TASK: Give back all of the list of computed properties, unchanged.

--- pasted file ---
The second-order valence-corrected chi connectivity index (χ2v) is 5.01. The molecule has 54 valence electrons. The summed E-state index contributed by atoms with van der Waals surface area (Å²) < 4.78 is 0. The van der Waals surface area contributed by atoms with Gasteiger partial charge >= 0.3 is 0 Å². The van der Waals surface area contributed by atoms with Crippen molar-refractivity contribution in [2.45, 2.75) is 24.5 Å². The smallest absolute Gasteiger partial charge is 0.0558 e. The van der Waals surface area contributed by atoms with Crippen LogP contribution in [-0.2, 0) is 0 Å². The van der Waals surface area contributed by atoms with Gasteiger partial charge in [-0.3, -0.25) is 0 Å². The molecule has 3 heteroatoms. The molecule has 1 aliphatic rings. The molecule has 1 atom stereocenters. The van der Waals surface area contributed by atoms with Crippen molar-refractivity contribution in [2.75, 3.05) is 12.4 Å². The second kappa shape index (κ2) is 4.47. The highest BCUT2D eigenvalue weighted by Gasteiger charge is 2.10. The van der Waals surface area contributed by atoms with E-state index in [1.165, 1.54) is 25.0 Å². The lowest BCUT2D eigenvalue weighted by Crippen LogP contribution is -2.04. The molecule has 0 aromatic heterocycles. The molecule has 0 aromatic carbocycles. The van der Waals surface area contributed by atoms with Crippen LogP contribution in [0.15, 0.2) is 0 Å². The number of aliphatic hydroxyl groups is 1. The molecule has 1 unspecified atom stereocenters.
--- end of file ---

The second-order valence-corrected chi connectivity index (χ2v) is 5.01. The molecule has 54 valence electrons. The summed E-state index contributed by atoms with van der Waals surface area (Å²) < 4.78 is 0. The van der Waals surface area contributed by atoms with Gasteiger partial charge >= 0.3 is 0 Å². The van der Waals surface area contributed by atoms with Crippen molar-refractivity contribution in [2.45, 2.75) is 24.5 Å². The smallest absolute Gasteiger partial charge is 0.0558 e. The van der Waals surface area contributed by atoms with Crippen LogP contribution in [-0.2, 0) is 0 Å². The van der Waals surface area contributed by atoms with Gasteiger partial charge in [-0.3, -0.25) is 0 Å². The molecule has 3 heteroatoms. The molecule has 1 aliphatic rings. The molecule has 1 atom stereocenters. The van der Waals surface area contributed by atoms with Crippen molar-refractivity contribution in [2.75, 3.05) is 12.4 Å². The second kappa shape index (κ2) is 4.47. The highest BCUT2D eigenvalue weighted by Gasteiger charge is 2.10. The van der Waals surface area contributed by atoms with E-state index in [1.165, 1.54) is 25.0 Å². The lowest BCUT2D eigenvalue weighted by Crippen LogP contribution is -2.04. The molecule has 0 aromatic heterocycles. The molecule has 0 aromatic carbocycles. The van der Waals surface area contributed by atoms with Crippen LogP contribution in [0.15, 0.2) is 0 Å². The number of aliphatic hydroxyl groups is 1. The molecule has 1 unspecified atom stereocenters.